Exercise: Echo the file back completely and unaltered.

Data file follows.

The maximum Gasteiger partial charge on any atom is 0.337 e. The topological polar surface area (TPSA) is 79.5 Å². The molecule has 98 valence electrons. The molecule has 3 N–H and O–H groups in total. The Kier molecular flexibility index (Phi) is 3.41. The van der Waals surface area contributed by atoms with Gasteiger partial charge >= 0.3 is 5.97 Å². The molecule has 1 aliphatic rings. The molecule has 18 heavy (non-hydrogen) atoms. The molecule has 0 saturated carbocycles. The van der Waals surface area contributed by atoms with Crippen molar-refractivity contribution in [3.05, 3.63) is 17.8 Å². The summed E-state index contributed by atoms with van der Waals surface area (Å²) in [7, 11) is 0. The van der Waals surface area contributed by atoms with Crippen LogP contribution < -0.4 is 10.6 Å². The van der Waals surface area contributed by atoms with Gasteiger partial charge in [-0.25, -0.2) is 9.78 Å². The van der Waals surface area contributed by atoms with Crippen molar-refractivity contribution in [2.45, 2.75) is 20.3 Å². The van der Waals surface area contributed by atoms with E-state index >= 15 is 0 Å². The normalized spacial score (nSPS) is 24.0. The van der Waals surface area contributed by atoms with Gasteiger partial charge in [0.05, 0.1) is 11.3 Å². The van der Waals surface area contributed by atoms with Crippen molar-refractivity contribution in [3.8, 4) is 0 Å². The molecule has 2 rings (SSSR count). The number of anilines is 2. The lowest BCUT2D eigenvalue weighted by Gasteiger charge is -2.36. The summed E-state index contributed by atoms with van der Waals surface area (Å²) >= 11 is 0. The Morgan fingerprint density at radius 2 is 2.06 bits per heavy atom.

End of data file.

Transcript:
The maximum Gasteiger partial charge on any atom is 0.337 e. The topological polar surface area (TPSA) is 79.5 Å². The molecule has 98 valence electrons. The molecule has 3 N–H and O–H groups in total. The Kier molecular flexibility index (Phi) is 3.41. The van der Waals surface area contributed by atoms with Gasteiger partial charge >= 0.3 is 5.97 Å². The molecule has 1 aliphatic rings. The molecule has 18 heavy (non-hydrogen) atoms. The molecule has 0 saturated carbocycles. The van der Waals surface area contributed by atoms with Crippen molar-refractivity contribution in [3.05, 3.63) is 17.8 Å². The summed E-state index contributed by atoms with van der Waals surface area (Å²) in [7, 11) is 0. The van der Waals surface area contributed by atoms with Crippen LogP contribution < -0.4 is 10.6 Å². The van der Waals surface area contributed by atoms with Gasteiger partial charge in [-0.25, -0.2) is 9.78 Å². The van der Waals surface area contributed by atoms with Crippen molar-refractivity contribution in [2.45, 2.75) is 20.3 Å². The van der Waals surface area contributed by atoms with E-state index >= 15 is 0 Å². The normalized spacial score (nSPS) is 24.0. The van der Waals surface area contributed by atoms with Gasteiger partial charge in [0.05, 0.1) is 11.3 Å². The van der Waals surface area contributed by atoms with Crippen molar-refractivity contribution in [3.8, 4) is 0 Å². The molecule has 2 rings (SSSR count). The number of anilines is 2. The lowest BCUT2D eigenvalue weighted by Gasteiger charge is -2.36. The summed E-state index contributed by atoms with van der Waals surface area (Å²) >= 11 is 0. The Morgan fingerprint density at radius 2 is 2.06 bits per heavy atom.